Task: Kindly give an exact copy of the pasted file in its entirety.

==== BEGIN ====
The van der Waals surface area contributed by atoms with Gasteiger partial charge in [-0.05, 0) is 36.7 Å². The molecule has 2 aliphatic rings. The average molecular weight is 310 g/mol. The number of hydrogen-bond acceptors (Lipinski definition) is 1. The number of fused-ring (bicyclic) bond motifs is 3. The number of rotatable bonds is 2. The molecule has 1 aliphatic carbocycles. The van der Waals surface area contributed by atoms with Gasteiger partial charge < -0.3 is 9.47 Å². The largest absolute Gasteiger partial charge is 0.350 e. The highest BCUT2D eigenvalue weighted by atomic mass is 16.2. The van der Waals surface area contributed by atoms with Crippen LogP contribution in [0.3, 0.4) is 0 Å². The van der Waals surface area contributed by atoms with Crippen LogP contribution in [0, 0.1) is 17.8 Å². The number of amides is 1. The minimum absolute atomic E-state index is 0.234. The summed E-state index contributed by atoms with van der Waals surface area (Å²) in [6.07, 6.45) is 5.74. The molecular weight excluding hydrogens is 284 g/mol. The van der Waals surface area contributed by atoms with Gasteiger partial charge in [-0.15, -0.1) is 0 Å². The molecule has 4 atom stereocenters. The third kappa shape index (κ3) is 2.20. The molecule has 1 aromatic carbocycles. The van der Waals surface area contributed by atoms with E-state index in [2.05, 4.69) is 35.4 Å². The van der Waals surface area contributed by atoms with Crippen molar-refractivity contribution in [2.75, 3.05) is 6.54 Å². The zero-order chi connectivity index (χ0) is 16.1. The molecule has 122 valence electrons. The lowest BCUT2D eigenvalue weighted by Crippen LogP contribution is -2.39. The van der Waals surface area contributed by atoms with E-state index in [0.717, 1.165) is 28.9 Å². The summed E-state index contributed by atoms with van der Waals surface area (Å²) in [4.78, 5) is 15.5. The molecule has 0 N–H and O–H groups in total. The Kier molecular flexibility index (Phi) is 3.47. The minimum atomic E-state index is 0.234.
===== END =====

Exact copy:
The van der Waals surface area contributed by atoms with Gasteiger partial charge in [-0.05, 0) is 36.7 Å². The molecule has 2 aliphatic rings. The average molecular weight is 310 g/mol. The number of hydrogen-bond acceptors (Lipinski definition) is 1. The number of fused-ring (bicyclic) bond motifs is 3. The number of rotatable bonds is 2. The molecule has 1 aliphatic carbocycles. The van der Waals surface area contributed by atoms with Gasteiger partial charge < -0.3 is 9.47 Å². The largest absolute Gasteiger partial charge is 0.350 e. The highest BCUT2D eigenvalue weighted by atomic mass is 16.2. The van der Waals surface area contributed by atoms with Crippen LogP contribution in [0.3, 0.4) is 0 Å². The van der Waals surface area contributed by atoms with Crippen LogP contribution in [0, 0.1) is 17.8 Å². The number of amides is 1. The minimum absolute atomic E-state index is 0.234. The summed E-state index contributed by atoms with van der Waals surface area (Å²) in [6.07, 6.45) is 5.74. The molecular weight excluding hydrogens is 284 g/mol. The van der Waals surface area contributed by atoms with Gasteiger partial charge in [-0.15, -0.1) is 0 Å². The molecule has 4 atom stereocenters. The third kappa shape index (κ3) is 2.20. The molecule has 1 aromatic carbocycles. The van der Waals surface area contributed by atoms with E-state index in [2.05, 4.69) is 35.4 Å². The van der Waals surface area contributed by atoms with Crippen molar-refractivity contribution in [2.75, 3.05) is 6.54 Å². The zero-order chi connectivity index (χ0) is 16.1. The molecule has 122 valence electrons. The lowest BCUT2D eigenvalue weighted by Crippen LogP contribution is -2.39. The van der Waals surface area contributed by atoms with E-state index in [0.717, 1.165) is 28.9 Å². The summed E-state index contributed by atoms with van der Waals surface area (Å²) in [4.78, 5) is 15.5. The molecule has 0 N–H and O–H groups in total. The Kier molecular flexibility index (Phi) is 3.47. The minimum atomic E-state index is 0.234.